### Example 4.30 Interpreting a Normal Quantile Plot

This example illustrates how to interpret a normal quantile plot when the data are from a non-normal distribution. The following statements create the data set Measures, which contains the measurements of the diameters of 50 steel rods in the variable Diameter:

data Measures;
input Diameter @@;
label Diameter = 'Diameter (mm)';
datalines;
5.501  5.251  5.404  5.366  5.445  5.576  5.607
5.200  5.977  5.177  5.332  5.399  5.661  5.512
5.252  5.404  5.739  5.525  5.160  5.410  5.823
5.376  5.202  5.470  5.410  5.394  5.146  5.244
5.309  5.480  5.388  5.399  5.360  5.368  5.394
5.248  5.409  5.304  6.239  5.781  5.247  5.907
5.208  5.143  5.304  5.603  5.164  5.209  5.475
5.223
;


The following statements request the normal Q-Q plot in Output 4.30.1:

symbol v=plus;
title 'Normal Q-Q Plot for Diameters';
ods graphics off;
proc univariate data=Measures noprint;
qqplot Diameter / normal
square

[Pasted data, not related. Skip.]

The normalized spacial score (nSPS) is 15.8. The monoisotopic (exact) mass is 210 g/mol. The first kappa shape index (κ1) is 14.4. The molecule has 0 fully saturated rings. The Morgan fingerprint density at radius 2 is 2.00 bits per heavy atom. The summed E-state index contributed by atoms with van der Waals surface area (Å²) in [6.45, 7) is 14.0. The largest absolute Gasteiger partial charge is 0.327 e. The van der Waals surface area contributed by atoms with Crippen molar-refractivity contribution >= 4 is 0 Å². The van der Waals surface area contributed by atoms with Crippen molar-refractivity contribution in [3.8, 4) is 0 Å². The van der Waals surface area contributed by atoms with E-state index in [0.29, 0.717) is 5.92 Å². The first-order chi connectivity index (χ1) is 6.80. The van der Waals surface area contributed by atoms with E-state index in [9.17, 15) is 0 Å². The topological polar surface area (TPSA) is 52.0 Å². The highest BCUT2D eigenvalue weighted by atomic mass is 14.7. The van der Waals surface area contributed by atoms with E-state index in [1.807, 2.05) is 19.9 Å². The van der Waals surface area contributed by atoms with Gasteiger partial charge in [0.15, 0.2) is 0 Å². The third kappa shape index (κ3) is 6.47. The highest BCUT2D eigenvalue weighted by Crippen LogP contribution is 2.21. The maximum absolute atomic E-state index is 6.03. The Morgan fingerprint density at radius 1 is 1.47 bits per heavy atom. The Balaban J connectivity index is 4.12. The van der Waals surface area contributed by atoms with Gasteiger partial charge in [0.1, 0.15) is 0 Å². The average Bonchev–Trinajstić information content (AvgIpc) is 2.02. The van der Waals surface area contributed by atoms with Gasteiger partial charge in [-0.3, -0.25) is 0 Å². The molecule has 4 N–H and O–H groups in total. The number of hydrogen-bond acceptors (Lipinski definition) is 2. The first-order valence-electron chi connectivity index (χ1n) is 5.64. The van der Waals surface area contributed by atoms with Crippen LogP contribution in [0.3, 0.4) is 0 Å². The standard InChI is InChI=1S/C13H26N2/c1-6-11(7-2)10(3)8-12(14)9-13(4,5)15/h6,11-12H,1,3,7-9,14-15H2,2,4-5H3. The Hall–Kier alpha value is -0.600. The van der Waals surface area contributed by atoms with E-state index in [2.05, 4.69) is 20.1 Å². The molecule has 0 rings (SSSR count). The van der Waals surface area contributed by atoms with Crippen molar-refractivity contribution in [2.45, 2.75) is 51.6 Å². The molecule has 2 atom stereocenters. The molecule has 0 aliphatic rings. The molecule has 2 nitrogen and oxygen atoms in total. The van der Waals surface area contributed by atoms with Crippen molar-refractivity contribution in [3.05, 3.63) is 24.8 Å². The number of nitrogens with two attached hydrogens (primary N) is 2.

vaxis=axis1;
axis1 label=(a=90 r=0);
run;


The nonlinearity of the points in Output 4.30.1 indicates a departure from normality. Because the point pattern is curved with slope increasing from left to right, a theoretical distribution that is skewed to the right, such as a lognormal distribution, should provide a better fit than the normal distribution. The mild curvature suggests that you should examine the data with a series of lognormal Q-Q plots for small values of the shape parameter , as illustrated in Example 4.31. For details on interpreting a Q-Q plot, see the section Interpretation of Quantile-Quantile and Probability Plots.

Output 4.30.1: Normal Quantile-Quantile Plot of Nonnormal Data

A sample program for this example, uniex18.sas, is available in the SAS Sample Library for Base SAS software.